Peer-reviewed articles have been evaluated by several researchers or subject specialist in the academic community prior to accepting it for publication. Also known as scholarly or refereed.
In most databases you may limit your search to peer-reviewed, scholarly, or refereed publications by selecting this filter.
There may be content in peer reviewed journals which is not peer reviewed. These may be book reviews, letters, or front and back matter. In most cases, though, the research articles within will be peer reviewed. Consult a librarian if you're not sure.
Learn to be critical thinkers. When conducting research on the World Wide Web, evaluate the sites you are viewing using the criteria found in this section.
· ACCURACY Anyone can publish information on the web. The information may or may not be accurate. Most web sites are not verified by editors and fact checkers. Look for e-mail, contact address and phone numbers. You want to find out if the author is qualified to write the web page.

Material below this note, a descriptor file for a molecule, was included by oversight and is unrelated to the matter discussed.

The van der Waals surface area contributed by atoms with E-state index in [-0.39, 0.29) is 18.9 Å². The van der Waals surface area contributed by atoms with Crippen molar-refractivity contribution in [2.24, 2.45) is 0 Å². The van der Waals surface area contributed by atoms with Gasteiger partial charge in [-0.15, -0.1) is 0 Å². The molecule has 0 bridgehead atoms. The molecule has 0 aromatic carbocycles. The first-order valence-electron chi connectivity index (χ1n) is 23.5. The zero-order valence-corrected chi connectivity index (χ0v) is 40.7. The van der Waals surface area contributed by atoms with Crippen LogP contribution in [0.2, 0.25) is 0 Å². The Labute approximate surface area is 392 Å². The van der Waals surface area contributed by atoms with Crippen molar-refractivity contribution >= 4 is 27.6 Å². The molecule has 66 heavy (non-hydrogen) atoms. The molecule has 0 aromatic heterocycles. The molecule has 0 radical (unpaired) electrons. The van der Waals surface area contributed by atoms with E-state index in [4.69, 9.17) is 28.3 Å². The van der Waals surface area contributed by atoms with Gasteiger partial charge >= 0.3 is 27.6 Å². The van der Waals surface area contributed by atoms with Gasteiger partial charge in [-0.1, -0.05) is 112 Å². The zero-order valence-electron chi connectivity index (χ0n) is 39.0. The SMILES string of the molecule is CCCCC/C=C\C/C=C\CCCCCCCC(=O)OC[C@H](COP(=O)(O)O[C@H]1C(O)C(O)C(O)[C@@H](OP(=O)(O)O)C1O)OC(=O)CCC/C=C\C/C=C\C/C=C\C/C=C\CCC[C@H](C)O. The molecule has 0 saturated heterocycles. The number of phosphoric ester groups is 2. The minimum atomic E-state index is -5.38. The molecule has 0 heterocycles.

· AUTHORITY Web sites should enable the researcher to find out about the authors. Look for names, where they work, credentials, addresses, and e-mail addresses. Look for the URL domain. Is the author affiliated with an educational institution (edu), a government agency (gov), an organization (org), or a commercial site (com)? Do the authors/publishers list their qualifications?
· OBJECTIVITY Are the goals and aims of the persons or groups responsible for the web site clearly stated? Is the group/person/organization legitimate? Some sites are thinly disguised commercials or opinion pages. Does the author express his/her opinions? Ask yourself why the page was written and for whom.
· CURRENCY Dates are not usually included on web pages. Check for dead links and outdated information. If you see a date listed, it may be the date of posting or the date of revision.
· COVERAGE Are you getting all the information this site has to offer? Do you need specialized software to access the information? Are you required to pay a fee to access the information? Is the content of the web page balanced with text and graphics? Are links relevant to the document’s content? Good web sites should contain a statement explaining or summarizing topics covered on the site.
PC 7/98, 1/06